Democrats have retained a congressional seat representing part of New Mexico, filling a vacancy that arose when the officeholder left to join President Joe Biden’s administration.
Democratic nominee Melanie Ann Stansbury won the race for New Mexico’s 1st Congressional District, according to the final tally of a June 1 special election to fill the vacant seat. Stansbury received 79,208 votes, more than 32,000 ahead of Republican candidate Mark David Moores.
“It’s a good day to be a New Mexican because tonight New Mexico delivered for our people, delivered for our communities, and delivered for the United States of America,” Stansbury told a crowd during an election night celebration.
Stansbury, a state representative who formerly served in the Obama administration, ran on a platform that included tackling climate change, protecting land and water, and pushing for universal health care.
“Democrats sent a clear message during this election that we’re not taking anything for granted when it comes to electing leaders who truly represent our values. While the GOP relied on fear mongering and lies, Democrats were building an expansive field program and working to get out the vote. We know the importance of electing strong Democrats like Melanie Stansbury, and we will continue to build on that momentum as we look toward 2022,” Jessica Velasquez, chair of the Democratic Party of New Mexico, said in a statement.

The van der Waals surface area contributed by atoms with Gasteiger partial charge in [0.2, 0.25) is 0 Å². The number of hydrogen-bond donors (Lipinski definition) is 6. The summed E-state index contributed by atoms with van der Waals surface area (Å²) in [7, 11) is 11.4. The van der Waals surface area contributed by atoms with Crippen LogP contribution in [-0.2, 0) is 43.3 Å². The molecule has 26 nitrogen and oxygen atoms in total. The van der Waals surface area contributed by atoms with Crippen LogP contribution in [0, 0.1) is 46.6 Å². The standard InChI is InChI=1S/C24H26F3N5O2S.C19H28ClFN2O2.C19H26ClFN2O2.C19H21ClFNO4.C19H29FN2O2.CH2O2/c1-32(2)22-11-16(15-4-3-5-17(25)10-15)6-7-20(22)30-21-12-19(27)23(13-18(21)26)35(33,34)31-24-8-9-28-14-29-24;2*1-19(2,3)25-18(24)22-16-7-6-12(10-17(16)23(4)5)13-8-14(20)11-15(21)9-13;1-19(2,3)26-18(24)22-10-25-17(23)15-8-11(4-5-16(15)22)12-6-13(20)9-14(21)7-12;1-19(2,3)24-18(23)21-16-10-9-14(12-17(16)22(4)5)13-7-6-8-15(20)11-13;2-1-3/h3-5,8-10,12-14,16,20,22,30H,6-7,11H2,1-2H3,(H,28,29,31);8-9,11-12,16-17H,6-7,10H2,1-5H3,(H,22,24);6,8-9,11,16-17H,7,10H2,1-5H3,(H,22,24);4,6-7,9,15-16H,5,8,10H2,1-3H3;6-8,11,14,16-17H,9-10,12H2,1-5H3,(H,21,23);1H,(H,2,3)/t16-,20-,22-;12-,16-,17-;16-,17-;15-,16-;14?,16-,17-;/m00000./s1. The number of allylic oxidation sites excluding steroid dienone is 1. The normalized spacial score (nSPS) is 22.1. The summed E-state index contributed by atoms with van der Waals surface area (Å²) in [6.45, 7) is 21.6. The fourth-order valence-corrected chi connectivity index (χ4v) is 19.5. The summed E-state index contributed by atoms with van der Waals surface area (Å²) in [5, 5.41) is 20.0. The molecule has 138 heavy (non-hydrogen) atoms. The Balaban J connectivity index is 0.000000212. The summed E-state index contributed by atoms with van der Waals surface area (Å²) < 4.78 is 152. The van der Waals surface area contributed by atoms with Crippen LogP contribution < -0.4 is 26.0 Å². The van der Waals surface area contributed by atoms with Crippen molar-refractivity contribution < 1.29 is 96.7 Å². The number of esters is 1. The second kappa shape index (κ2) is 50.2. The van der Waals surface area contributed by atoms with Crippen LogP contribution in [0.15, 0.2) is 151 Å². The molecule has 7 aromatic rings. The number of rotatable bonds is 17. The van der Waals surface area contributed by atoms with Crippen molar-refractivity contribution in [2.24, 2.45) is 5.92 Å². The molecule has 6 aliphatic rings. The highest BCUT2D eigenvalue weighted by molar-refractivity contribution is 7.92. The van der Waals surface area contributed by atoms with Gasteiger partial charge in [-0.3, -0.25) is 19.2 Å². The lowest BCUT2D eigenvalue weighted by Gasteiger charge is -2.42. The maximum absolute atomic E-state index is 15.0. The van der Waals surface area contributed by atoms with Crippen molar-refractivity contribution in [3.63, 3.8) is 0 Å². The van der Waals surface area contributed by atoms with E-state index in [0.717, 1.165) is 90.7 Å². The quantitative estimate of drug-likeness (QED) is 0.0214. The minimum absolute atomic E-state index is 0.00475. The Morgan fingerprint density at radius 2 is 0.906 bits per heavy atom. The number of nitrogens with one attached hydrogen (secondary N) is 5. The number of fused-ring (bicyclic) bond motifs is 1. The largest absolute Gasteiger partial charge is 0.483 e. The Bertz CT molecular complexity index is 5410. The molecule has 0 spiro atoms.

Republicans painted Stansbury as an anti-police candidate who would cut funding for law enforcement, noting her support for the BREATHE Act.
“This would actually defund police and prisons and all punishment paradigms,” Moores, a state senator, said during a recent appearance on Fox News, calling the act “the most radical legislation” promoted in Washington.
The Republican told voters he would support law enforcement, help safely reopen New Mexico, and protect jobs in the state.
The race was held several months after former Rep. Deb Haaland (D-N.M.) vacated the seat to become Biden’s interior secretary.
Democrats have held the 1st Congressional seat since 2009, and the district has gone for Democratic presidential candidates for an even longer span.
Republicans missed an opportunity to cut into the narrow margin of control Democrats have in the House of Representatives. Once Stansbury is sworn in, the majority will grow to 220-211, with four vacancies still needing to be filled.
Candidates are running to replace former Rep. Marcia Fudge (D-Ohio), who also joined the Biden administration; late Reps. Ron Wright (R-Texas) and Alcee Hastings (D-Fla.); and former Rep. Steve Stivers (R-Ohio), who resigned to become president and CEO of the Ohio Chamber of Commerce.